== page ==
BRISBANE, AUSTRALIA - DECEMBER 08: Mitchell Starc of Australia celebrates dismissing Rory Burns of England during day one of the First Test Match in the Ashes series between Australia and England at The Gabba on December 08, 2021 in Brisbane, Australia. (Photo by Chris Hyde/Getty Images)

Former Australian captain Allan Border has speculated that even Donald Bradman would have struggled to play Mitchell Starc and Pat Cummins at the end of Day 2.

Australia, who built their lead up to 82 before being bowled out by the tourists, then had a punishing 12 over stint in the field before the close of play.

It left England's hopes of getting back into the match in tatters, with the score reading 4 for 31 by the time stumps rolled around, with only Joe Root showing any sort of defiance as he made it to 12 not out.

England found themselves still 51 runs behind in the match, and needing to score that just to make the home side bat again in a match they had to win to keep their hopes of winning the series alive following dreadful performances in both Brisbane and Adelaide.

Border, speaking on Fox Cricket at the close of play said he felt sorry for Haseeb Hameed and the English side, while speculating even Bradman would have struggled.

“They got absolutely hammered for an insipid batting display, but you’ve got to give credit to the bowling and the surface is just difficult. So the 185 isn’t as bad as it seems,” Border said.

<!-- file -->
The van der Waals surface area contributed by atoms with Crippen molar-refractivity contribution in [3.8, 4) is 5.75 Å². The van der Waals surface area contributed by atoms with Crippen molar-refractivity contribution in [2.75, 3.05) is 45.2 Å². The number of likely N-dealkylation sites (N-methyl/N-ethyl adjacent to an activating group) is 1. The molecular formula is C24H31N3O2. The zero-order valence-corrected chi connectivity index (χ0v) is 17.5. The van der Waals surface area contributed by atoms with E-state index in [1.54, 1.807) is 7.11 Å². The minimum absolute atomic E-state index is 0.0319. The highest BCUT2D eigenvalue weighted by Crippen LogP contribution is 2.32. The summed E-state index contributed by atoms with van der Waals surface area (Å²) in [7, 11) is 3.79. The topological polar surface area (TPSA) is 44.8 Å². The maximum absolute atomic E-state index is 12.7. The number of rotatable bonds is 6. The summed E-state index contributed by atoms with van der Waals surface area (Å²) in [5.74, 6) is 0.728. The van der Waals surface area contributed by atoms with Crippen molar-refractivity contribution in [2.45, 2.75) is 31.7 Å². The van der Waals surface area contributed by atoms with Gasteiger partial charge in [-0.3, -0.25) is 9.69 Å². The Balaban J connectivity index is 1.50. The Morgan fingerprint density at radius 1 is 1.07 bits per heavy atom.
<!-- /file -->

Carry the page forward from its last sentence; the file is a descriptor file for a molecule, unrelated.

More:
“They’ll get hammered again for the display tonight, but some of those deliveries, I defy Donald Bradman to get bat on them. So Australia’s 267 is a pretty good score in the end.

“I feel sorry, generally not for England, but for that one young opener, he must think Test cricket’s the hardest game in the world.

“It’s almost like it (the pitch) came to life that last hour. I know the quality of bowling was just superb, but gee the pitch just helped out. The odd one – the ‘spitting cobra’ – you get that first ball as a young opener and press forward to the fuller deliveries, it’s just very difficult batting conditions.

“The atmosphere at the ground was just electric and the last hour of cricket was extraordinary.”

England got off to a horrid star on Day 3 as well, with the match all but certainly gone, their score reduced to 7 for 61, still 21 runs behind Australia shortly after the first drinks break.